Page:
Helping Struggling Students


I find that, when I formally instruct students, most fall into one of four categories.

First, there is Group A:  This is the group of students that TOTALLY get what you are saying and understand how your lesson helps them in their life.  They readily pick up where the resources are housed for their future reference and they are likely to use the resources often.

While the group above might live in every teacher’s dreams, a complete class of them would really be reminiscent of the Stepford movies (and we all know how dangerous that is!)  …Plus, there is benefit in struggle (perseverance, modesty, etc.) and there are lessons in mistakes.  We truly do not want a class complete of Group A.

Next there is Group B:  This is the group which understands the reasons for the lesson and appreciates them; they record where the resources are housed; yet they just needs to get their “sleeves rolled up” and dig into the work.  When the teacher checks in on them, they need very little (if any) assistance.

Group C follows:  These students need the teacher after the formal lesson.  When the teacher swings by, it may be a matter of the teacher modeling how to get started or having the student navigate to the resources which will help the students throughout the project.  After this little bit of work, this group of students can get started.

Finally, we have Group D:  I find myself working with these students regularly and the work is varied to their various needs.  Our school has our teachers record our “intervention” work with these students and I have created a template that aligns with large research projects.  Please feel free to use this template in your own work with your “Group D” students.

Student Name:


Classroom Teacher:  

Special Education co-teacher/Instructional Assistant (if applicable):  

Date of Reference:




Research Topic:

Thesis Statement:


Possible challenges (bold all which apply):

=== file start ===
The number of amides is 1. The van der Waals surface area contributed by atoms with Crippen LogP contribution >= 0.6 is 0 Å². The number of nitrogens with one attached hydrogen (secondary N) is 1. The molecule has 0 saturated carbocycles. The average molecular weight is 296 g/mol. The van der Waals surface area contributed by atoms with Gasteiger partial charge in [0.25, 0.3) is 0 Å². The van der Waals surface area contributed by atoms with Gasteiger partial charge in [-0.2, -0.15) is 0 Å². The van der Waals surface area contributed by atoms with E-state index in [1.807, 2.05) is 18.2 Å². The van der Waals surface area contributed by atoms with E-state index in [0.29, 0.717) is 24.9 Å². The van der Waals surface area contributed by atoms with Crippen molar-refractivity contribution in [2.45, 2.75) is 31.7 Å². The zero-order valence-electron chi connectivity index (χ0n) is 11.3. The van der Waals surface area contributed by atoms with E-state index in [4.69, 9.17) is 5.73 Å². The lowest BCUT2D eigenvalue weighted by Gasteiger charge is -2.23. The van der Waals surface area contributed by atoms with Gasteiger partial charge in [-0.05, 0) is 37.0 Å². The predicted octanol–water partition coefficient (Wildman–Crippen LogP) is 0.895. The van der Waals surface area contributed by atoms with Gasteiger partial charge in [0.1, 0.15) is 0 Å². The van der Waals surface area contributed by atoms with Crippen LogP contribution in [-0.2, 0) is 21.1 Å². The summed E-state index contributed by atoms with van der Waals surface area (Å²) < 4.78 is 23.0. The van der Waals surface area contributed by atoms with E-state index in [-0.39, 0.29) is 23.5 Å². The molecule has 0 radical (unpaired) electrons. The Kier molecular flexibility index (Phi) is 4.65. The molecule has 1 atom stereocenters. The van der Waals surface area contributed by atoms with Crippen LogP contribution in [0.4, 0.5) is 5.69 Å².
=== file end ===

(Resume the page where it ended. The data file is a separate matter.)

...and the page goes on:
• nonfiction reading comprehension

  • vocabulary development needed

  • modeling of task completion needed (resource location, notetaking, organization, etc.)

  • QuickStart Guides needed

  • Graphic organizers needed

  • conceptual assistance needed

  • writing skills assistance needed

  • assignment modification needed

  • presentation skills assistance needed

  • “dry run” of presentation needed

  • time management assistance needed

  • lack of motivation

  • easily distracted

  • student becomes frustrated

  • absenteeism

  • resistance to additional support


Actions (record challenge intervened upon, date, and content of each intervention):


Notes on resources student is consulting:

  • books from our print shelves

  • books from other libraries

  • ebooks

  • websites

  • scholarly journals

  • Twitter or Google Alerts

  • quantitative research (statistics)

  • comprehensive and specific research sources to main topic and subtopics within

  • Primary sources consulted

  • highly analytic secondary sources

  • varied viewpoints (cultural, political, religious, personal opinion)

  • copyright pertinence


Notes on student organization methods:

  • Google Site (optional)

  • Diigo (optional)

  • other (specify method)

  • Noodletools (required)


Notes on task/deadline completion:

  • thesis

  • outline

  • notecards

  • annotated bibliography

  • rough draft

  • presentation



  • communication with classroom teacher

  • communication with special education teacher

  • communication with teaching assistant


Results (list goal and data to support achievement of goal):



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